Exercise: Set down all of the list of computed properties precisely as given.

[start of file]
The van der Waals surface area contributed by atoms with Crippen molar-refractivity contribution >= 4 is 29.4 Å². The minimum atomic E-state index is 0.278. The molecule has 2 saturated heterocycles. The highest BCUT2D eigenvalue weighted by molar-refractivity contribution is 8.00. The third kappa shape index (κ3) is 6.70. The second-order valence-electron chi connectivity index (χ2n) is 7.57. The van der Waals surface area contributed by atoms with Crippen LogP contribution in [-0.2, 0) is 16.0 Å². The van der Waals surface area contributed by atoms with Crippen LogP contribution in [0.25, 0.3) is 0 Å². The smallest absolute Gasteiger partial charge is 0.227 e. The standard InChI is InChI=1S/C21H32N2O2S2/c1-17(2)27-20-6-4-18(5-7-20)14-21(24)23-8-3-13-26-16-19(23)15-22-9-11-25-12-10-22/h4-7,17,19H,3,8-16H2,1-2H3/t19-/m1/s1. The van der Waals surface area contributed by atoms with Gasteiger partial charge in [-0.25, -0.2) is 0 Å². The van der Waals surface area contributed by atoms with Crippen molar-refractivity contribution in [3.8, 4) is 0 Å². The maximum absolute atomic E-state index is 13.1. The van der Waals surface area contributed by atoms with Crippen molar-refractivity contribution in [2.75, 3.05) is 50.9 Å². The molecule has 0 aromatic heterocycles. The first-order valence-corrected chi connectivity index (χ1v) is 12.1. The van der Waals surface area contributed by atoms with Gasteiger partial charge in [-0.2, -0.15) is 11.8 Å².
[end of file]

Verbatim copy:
The van der Waals surface area contributed by atoms with Crippen molar-refractivity contribution >= 4 is 29.4 Å². The minimum atomic E-state index is 0.278. The molecule has 2 saturated heterocycles. The highest BCUT2D eigenvalue weighted by molar-refractivity contribution is 8.00. The third kappa shape index (κ3) is 6.70. The second-order valence-electron chi connectivity index (χ2n) is 7.57. The van der Waals surface area contributed by atoms with Crippen LogP contribution in [-0.2, 0) is 16.0 Å². The van der Waals surface area contributed by atoms with Crippen LogP contribution in [0.25, 0.3) is 0 Å². The smallest absolute Gasteiger partial charge is 0.227 e. The standard InChI is InChI=1S/C21H32N2O2S2/c1-17(2)27-20-6-4-18(5-7-20)14-21(24)23-8-3-13-26-16-19(23)15-22-9-11-25-12-10-22/h4-7,17,19H,3,8-16H2,1-2H3/t19-/m1/s1. The van der Waals surface area contributed by atoms with Gasteiger partial charge in [-0.25, -0.2) is 0 Å². The van der Waals surface area contributed by atoms with Crippen molar-refractivity contribution in [3.8, 4) is 0 Å². The maximum absolute atomic E-state index is 13.1. The van der Waals surface area contributed by atoms with Crippen molar-refractivity contribution in [2.75, 3.05) is 50.9 Å². The molecule has 0 aromatic heterocycles. The first-order valence-corrected chi connectivity index (χ1v) is 12.1. The van der Waals surface area contributed by atoms with Gasteiger partial charge in [-0.2, -0.15) is 11.8 Å².